(Begun by Alan Nadel, revised by Dorothy Hale and Alison Booth in 2006; and again by Margaret Homans in 2008; updated in 2012 by Jim Phelan and Irene Kacandes; updated in 2016 by Sue Lanser and Jim Phelan)
The President is the chief executive officer of the Society and has both official and informal duties. She or he presides at the two annual Business Meetings (one at the annual conference; one at MLA) and the two annual Executive Council Meetings (at the same venues). The President also serves with the First Vice President and the Second Vice President as the initial nominating committee for the Wayne C. Booth Lifetime Achievement Award. The President needs to keep the contact list for the Executive Council (e-mail and otherwise) current and to make sure that the various committees and functions of the Society proceed apace. When necessary, he or she acts as spokesperson for the Society.
The President may also undertake specific projects, usually with the advice and approval of the Executive Council, that may in some way enhance the Society. At the end of the Presidential term, she or he should communicate the ongoing issues and concerns to the incoming President. The President should keep in touch with the other officers, especially the Secretary-Treasurer and editor of Narrative and the Vice Presidents, to keep people abreast of news, stay on top of any potential problems, and lend advice. The president should also ensure that there is good communication between the conference coordinators and the Executive Council—through the Conference Liaison, the Secretary-Treasurer, or herself.
First Vice President: 1) chairs the committee for the Phelan Prize to select the best essay published in the previous year’s three issues of Narrative, with the second-year members of the Council; 2) chairs the nominating committee, with two or three society members of her/his choice, preferably reflecting the diversity of our membership in terms of geography, gender, and interests, and has nominations ready by the end of the summer; 3) serves with the President and the 2nd VP as the initial nominating committee for the Booth Award.
Second Vice President: chairs the MLA program committee on which the two third year council members also serve; serves with the President and the first VP as the initial nominating committee for the Booth Award.
Past President: (1) chairs the three-person committee for the Perkins Prize in the year immediately following her/his presidency; (2) oversees the organization of the conference panel that focuses on the work of the Booth Award winner whose election has taken place in the weeks immediately following her/his presidency. “Oversight” allows for the Past President to delegate the detailed organization to another appropriate person)’ 2) in the following year, selects and chairs the three-person committee to select the presenters for the Contemporary Narrative Theory sessions.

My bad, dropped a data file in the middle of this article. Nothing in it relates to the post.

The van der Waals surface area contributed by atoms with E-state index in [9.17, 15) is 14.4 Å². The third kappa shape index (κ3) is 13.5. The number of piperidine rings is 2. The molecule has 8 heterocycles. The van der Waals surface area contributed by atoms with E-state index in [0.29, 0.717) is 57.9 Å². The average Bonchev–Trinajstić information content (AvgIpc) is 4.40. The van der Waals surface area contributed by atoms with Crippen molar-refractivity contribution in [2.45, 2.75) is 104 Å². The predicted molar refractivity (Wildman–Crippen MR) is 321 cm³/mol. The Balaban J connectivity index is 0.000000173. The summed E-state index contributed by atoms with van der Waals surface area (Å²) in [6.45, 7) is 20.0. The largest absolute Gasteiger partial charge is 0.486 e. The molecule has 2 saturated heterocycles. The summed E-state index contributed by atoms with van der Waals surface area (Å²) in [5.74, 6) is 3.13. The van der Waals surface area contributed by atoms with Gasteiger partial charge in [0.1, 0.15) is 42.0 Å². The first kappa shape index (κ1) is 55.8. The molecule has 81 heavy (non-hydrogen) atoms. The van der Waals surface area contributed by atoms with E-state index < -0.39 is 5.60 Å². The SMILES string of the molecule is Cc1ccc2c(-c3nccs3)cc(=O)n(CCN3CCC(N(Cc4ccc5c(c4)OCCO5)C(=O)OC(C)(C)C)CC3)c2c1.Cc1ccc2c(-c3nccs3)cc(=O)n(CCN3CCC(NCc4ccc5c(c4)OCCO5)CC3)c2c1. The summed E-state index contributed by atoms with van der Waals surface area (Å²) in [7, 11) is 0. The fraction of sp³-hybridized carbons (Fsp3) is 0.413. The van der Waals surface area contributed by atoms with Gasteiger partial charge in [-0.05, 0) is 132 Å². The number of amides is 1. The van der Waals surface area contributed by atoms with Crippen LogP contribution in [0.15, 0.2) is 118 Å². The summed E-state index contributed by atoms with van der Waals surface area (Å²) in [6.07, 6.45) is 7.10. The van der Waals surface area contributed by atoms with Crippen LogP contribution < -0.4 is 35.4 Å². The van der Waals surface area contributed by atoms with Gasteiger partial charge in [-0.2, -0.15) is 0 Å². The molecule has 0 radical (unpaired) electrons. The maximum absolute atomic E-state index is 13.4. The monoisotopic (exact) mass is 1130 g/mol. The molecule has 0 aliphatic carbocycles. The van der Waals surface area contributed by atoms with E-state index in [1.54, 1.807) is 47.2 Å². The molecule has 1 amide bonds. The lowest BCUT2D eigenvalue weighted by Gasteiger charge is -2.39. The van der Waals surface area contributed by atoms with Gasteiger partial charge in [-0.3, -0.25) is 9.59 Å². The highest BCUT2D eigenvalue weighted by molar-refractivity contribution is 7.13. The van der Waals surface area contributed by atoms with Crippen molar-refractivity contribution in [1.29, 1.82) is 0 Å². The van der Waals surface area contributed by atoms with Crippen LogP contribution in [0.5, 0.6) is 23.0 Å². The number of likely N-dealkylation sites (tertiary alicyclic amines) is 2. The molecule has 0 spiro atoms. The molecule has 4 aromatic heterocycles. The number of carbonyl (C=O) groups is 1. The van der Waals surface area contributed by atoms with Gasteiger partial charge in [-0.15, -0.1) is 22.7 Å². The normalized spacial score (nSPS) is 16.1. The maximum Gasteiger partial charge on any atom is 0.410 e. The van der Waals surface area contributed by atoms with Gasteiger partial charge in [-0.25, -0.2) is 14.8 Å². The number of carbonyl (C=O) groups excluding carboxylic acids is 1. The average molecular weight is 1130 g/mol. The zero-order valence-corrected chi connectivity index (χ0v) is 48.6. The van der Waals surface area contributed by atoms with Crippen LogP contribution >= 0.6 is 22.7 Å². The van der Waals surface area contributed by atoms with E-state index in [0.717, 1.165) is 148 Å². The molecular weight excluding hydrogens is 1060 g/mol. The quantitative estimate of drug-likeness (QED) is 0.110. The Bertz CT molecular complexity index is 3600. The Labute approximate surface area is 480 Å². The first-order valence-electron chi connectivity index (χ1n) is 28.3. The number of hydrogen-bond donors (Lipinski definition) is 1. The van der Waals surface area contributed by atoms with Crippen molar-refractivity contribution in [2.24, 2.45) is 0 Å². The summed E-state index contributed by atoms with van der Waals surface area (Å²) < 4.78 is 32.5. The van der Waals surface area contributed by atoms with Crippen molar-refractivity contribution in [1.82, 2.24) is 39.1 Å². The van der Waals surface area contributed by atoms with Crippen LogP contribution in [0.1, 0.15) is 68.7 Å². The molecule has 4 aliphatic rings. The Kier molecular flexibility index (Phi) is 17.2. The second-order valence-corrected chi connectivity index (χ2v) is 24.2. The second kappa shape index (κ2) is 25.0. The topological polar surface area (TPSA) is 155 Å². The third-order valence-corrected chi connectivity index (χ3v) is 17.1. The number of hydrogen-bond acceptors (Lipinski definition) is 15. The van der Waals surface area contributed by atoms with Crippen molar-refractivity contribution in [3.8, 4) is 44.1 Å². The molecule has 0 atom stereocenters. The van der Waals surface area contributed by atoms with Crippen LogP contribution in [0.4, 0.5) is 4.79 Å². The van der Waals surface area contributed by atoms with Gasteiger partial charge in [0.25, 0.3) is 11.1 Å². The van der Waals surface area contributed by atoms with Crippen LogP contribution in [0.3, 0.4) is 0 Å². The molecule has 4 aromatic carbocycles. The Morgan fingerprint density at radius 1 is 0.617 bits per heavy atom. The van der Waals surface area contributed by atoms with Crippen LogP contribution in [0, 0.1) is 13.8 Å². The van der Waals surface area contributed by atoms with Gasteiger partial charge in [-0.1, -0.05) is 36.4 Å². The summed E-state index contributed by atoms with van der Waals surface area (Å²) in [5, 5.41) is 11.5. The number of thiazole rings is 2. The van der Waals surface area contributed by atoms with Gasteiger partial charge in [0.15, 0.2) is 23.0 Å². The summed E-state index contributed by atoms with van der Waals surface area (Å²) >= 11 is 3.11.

Executive Council members, first year: two-person prize committee to select the best graduate student paper at the Narrative conference.
Executive Council members, second year: with First VP, select the Phelan Prize winner for the best essay in Narrative.
Executive Council members, third year: with Second VP, serve on MLA program committee.
Executive Council members, in conjunction with the ex officio members of the Council, also decide on final nominations for the Booth Award.
Electronic Communications Coordinator: manages the listserv and website, including archival information and updated information on prizes, prizewinners, officers and council members; oversees web-based communications; sets up online elections and online voting on such ballot issues as changes to the constitution.
Secretary-Treasurer: maintains finances and reports on them to the Executive Council; arranges plaques and other prizes; works with the OSU Press on membership and helps maintain membership records; serves as liaison with MLA; sends out one Newsletter per year (Summer or Autumn); coordinates annual election with nominating committee and Electronics Communications Coordinator; records and distributes minutes of Executive Council meetings; works closely with President as President requests; works with Conference Liaison and conference coordinators as appropriate.
Editor of Narrative: oversees the publication of the Society’s journal; works in cooperation with authors, reviewers (including members of the Editorial Board) and the journals manager at the Ohio State University Press.
Conference Liaison: works with potential conference coordinators; reports to Council on proposals from individuals and institutions willing to host the conference; seeks to develop multi-year line-up of conference sites; advises conference coordinators as needed. (We now offer some financial support for potential conference coordinators to attend a spring conference, to encourage proposals.)